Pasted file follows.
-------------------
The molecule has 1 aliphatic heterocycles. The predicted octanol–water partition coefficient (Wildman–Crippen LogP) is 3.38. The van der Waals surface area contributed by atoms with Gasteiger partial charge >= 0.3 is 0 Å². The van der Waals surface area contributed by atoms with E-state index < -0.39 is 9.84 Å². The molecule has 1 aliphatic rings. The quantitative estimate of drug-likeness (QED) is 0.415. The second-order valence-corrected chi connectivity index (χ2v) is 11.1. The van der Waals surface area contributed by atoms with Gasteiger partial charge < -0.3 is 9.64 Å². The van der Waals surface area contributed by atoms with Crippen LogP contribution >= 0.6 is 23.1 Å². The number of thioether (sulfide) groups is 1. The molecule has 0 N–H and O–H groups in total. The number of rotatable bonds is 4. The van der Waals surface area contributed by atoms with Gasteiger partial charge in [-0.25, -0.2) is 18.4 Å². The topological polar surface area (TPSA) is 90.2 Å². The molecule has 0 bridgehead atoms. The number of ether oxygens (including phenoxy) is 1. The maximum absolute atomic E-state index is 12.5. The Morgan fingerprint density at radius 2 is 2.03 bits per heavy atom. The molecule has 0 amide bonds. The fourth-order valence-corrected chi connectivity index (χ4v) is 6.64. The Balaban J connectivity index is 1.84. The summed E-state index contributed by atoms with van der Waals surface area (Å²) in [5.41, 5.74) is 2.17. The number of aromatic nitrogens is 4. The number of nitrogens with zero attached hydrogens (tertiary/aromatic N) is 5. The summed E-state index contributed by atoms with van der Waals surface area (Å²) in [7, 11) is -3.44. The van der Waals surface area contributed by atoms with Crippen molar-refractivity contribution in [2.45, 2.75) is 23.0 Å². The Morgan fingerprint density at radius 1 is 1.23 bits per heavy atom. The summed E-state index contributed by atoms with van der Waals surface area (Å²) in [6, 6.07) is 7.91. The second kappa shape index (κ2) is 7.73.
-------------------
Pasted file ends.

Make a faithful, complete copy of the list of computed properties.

The molecule has 1 aliphatic heterocycles. The predicted octanol–water partition coefficient (Wildman–Crippen LogP) is 3.38. The van der Waals surface area contributed by atoms with Gasteiger partial charge >= 0.3 is 0 Å². The van der Waals surface area contributed by atoms with E-state index < -0.39 is 9.84 Å². The molecule has 1 aliphatic rings. The quantitative estimate of drug-likeness (QED) is 0.415. The second-order valence-corrected chi connectivity index (χ2v) is 11.1. The van der Waals surface area contributed by atoms with Gasteiger partial charge < -0.3 is 9.64 Å². The van der Waals surface area contributed by atoms with Crippen LogP contribution >= 0.6 is 23.1 Å². The number of thioether (sulfide) groups is 1. The molecule has 0 N–H and O–H groups in total. The number of rotatable bonds is 4. The van der Waals surface area contributed by atoms with Gasteiger partial charge in [-0.25, -0.2) is 18.4 Å². The topological polar surface area (TPSA) is 90.2 Å². The molecule has 0 bridgehead atoms. The number of ether oxygens (including phenoxy) is 1. The maximum absolute atomic E-state index is 12.5. The Morgan fingerprint density at radius 2 is 2.03 bits per heavy atom. The molecule has 0 amide bonds. The fourth-order valence-corrected chi connectivity index (χ4v) is 6.64. The Balaban J connectivity index is 1.84. The summed E-state index contributed by atoms with van der Waals surface area (Å²) in [5.41, 5.74) is 2.17. The number of aromatic nitrogens is 4. The number of nitrogens with zero attached hydrogens (tertiary/aromatic N) is 5. The summed E-state index contributed by atoms with van der Waals surface area (Å²) in [7, 11) is -3.44. The van der Waals surface area contributed by atoms with Crippen molar-refractivity contribution in [2.45, 2.75) is 23.0 Å². The Morgan fingerprint density at radius 1 is 1.23 bits per heavy atom. The summed E-state index contributed by atoms with van der Waals surface area (Å²) in [6, 6.07) is 7.91. The second kappa shape index (κ2) is 7.73.